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24.04.2007 Africa

Obasanjo’s Bruised Ego

GeneraL Daniel Olusegun Obasanjo first came to Nigerian political limelight in 1976 when he succeeded General Murtala Muhammed after the latter's assassination.

In 1979, General Obasanjo did what was unthinkable at the time on the continent when he handed over to a democratically-elected civilian administration, led by President Shehu Shagari.

For that feat alone, General Obasanjo remained a political icon, not only in Nigeria but on the continent where he was seen generally as one of the rare African leaders who had not been eaten up by selfishness nor soaked in power-drunkenness.

General Obasanjo made his second coming in 1999 when his People's Democratic Party (PDP) won the general election to herald Nigeria's return to democratic rule.

His arrival was welcomed by many, after what was regarded as one of Nigeria's darkest moments in 1993 when the general election which should have brought Chief Moshood Abiola, a business tycoon, into power was annulled by the Babangida administration.

General Sani Abacha, who filled the gap until 1998, was regarded as one of the most brutal dictators ever to parade the corridors of power on the continent. So ruthless was the man that he was nicknamed The Butcher of Kaduna.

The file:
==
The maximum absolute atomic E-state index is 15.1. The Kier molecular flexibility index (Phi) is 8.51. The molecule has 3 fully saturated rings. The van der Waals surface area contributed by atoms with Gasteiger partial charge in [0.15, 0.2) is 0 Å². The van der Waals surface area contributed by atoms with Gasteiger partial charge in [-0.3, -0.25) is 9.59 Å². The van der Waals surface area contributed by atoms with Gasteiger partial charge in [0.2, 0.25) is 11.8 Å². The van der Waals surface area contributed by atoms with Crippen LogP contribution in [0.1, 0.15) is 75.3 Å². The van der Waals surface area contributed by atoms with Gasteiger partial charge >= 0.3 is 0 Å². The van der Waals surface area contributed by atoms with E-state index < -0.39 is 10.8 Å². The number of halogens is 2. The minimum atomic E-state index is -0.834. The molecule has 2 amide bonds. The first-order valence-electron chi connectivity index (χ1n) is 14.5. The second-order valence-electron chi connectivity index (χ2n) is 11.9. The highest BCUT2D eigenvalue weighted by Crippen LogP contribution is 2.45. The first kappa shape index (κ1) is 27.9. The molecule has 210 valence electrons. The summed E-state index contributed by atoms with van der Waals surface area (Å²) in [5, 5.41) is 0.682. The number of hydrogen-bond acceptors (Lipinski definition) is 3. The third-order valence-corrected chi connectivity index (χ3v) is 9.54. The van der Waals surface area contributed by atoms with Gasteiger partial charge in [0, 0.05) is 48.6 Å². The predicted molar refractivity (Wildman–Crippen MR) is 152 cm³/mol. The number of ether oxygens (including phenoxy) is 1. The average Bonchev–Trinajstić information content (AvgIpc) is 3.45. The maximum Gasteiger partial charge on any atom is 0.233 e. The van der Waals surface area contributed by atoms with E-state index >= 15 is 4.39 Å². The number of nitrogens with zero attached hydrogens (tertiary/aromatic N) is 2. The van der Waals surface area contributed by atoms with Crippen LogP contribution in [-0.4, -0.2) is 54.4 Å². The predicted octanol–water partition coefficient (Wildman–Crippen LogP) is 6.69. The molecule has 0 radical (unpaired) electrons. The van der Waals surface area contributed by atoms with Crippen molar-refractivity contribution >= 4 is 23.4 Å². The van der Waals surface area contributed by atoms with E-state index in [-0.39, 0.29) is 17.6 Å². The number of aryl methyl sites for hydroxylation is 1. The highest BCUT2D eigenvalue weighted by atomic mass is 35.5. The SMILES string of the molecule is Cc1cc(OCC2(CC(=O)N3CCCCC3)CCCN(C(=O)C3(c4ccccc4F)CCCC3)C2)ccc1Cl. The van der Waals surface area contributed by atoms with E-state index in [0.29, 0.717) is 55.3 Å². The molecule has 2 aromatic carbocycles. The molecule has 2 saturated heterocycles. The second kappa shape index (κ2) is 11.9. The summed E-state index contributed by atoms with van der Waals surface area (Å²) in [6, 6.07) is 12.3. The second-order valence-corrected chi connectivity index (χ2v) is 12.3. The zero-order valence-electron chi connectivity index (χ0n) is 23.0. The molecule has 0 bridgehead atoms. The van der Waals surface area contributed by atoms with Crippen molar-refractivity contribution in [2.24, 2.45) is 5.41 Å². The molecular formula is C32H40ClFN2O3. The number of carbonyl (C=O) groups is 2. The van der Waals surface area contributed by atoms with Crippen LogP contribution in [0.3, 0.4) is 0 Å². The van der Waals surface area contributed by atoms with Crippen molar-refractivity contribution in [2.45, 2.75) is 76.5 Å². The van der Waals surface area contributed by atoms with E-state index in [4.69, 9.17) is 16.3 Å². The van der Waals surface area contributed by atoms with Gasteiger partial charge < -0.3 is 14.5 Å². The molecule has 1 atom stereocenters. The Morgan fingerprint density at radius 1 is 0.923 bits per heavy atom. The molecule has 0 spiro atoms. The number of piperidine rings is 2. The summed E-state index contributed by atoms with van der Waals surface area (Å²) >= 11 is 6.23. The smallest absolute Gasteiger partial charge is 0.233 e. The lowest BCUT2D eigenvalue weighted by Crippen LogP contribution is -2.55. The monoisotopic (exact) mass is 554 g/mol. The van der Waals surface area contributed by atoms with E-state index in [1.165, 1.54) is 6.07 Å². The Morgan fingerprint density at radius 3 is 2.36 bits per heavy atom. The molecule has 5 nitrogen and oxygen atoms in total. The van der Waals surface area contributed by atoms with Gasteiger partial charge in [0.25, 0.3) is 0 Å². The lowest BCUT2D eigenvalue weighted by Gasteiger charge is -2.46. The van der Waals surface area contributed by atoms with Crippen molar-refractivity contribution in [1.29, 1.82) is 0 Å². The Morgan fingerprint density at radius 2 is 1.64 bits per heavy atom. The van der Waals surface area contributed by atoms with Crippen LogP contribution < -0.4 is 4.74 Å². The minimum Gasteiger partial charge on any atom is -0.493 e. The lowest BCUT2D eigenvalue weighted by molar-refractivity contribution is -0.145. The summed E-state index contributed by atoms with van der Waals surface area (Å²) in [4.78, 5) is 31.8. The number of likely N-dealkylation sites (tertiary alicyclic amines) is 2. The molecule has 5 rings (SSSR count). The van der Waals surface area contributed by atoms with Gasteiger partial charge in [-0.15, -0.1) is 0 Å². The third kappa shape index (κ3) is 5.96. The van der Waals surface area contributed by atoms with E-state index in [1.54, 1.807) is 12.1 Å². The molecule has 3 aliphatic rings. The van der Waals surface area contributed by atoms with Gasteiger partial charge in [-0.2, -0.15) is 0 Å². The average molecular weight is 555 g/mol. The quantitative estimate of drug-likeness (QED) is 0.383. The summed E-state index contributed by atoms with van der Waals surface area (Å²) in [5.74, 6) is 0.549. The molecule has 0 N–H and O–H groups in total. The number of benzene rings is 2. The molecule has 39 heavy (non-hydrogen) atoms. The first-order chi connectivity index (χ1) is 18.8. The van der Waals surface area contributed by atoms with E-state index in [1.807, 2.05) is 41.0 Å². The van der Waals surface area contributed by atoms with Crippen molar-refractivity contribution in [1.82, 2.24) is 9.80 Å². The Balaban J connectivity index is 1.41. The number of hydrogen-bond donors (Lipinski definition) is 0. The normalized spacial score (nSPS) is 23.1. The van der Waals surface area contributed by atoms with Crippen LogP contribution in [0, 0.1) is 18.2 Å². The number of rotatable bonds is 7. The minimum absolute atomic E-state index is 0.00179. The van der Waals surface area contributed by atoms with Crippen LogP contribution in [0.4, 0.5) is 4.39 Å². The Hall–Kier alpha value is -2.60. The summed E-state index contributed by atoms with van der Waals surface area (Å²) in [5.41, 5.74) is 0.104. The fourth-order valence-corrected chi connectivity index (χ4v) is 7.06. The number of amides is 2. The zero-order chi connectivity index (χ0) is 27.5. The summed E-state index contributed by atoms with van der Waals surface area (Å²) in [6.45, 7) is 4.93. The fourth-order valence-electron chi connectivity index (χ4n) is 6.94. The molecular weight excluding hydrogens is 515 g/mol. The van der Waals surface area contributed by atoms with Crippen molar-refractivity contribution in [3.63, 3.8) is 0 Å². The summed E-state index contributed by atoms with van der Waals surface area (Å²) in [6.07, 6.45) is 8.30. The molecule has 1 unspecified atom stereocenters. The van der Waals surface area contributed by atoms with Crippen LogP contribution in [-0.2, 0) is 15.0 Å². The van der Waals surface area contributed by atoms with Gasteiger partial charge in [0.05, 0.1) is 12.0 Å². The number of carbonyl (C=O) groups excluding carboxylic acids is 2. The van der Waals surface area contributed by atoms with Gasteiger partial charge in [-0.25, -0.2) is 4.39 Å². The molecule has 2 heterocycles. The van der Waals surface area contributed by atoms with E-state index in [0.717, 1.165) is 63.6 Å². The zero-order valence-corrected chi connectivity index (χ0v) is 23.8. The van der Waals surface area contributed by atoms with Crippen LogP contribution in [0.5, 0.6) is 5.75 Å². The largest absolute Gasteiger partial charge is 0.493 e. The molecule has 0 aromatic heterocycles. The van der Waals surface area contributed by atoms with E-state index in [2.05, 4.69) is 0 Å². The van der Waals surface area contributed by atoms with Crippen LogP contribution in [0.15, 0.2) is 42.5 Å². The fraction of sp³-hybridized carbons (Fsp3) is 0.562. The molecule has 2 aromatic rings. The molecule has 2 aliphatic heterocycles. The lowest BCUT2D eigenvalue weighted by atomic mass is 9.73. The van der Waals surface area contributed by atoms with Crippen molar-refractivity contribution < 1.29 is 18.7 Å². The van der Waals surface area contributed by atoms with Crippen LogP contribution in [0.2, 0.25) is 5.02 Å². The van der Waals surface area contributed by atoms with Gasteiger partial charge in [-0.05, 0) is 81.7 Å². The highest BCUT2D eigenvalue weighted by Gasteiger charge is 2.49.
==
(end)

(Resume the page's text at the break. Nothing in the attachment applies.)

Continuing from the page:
In 1998, nature intervened when General Abacha died suddenly, paving the way for another experiment at constitutional rule which had eluded Nigeria, just like many other countries on the continent.

General Obasanjo returned to power with a promise to make far-reaching democratic reforms in a country which, for the most part, had operated under military dictatorships. Many did not doubt Obasanjo's declaration because of his earlier credentials as a committed democrat.

He was also seen as the best compromise candidate at the time, judging from his previous experience as a military ruler with a clean record and his association with several civil society institutions.

It did not take long for General Obasanjo to form a club of a new breed of leaders on the continent who offer hope for a people reeling under the yoke of poverty, ignorance, disease and total marginalisation.

Thabo Mbeki of South Africa, Abdulazziz Bouteflika of Algeria and the newly-elected Obasanjo represented a new African leadership which did not only see Africa's revival under a new democratic dispensation but was also determined not to sacrifice Africa's development on the altar of selfish and narrow political interests.

Together, the three launched the New Partnership for Africa's Development (NEPAD) which aims at fostering and developing an open government and ending wars in return for aid, foreign investment and the lifting of trade barriers to Africa's exports.

Other converts, including Presidents J.A. Kufuor and Abdoulaye Wade of Ghana and Senegal, respectively, were to join the club.

It must be admitted that the first Obasanjo years followed the desired pattern. He played prominent roles in peace efforts in Cote d'Ivoire, Guinea Bissau, Cape Verde, Sierra Leone and Liberia.

The human weakness associated with many politicians in Africa started gaining prominence when General Obasanjo started overtures to amend the Nigerian Constitution to allow him a third term, contrary to what is stipulated in the national constitution.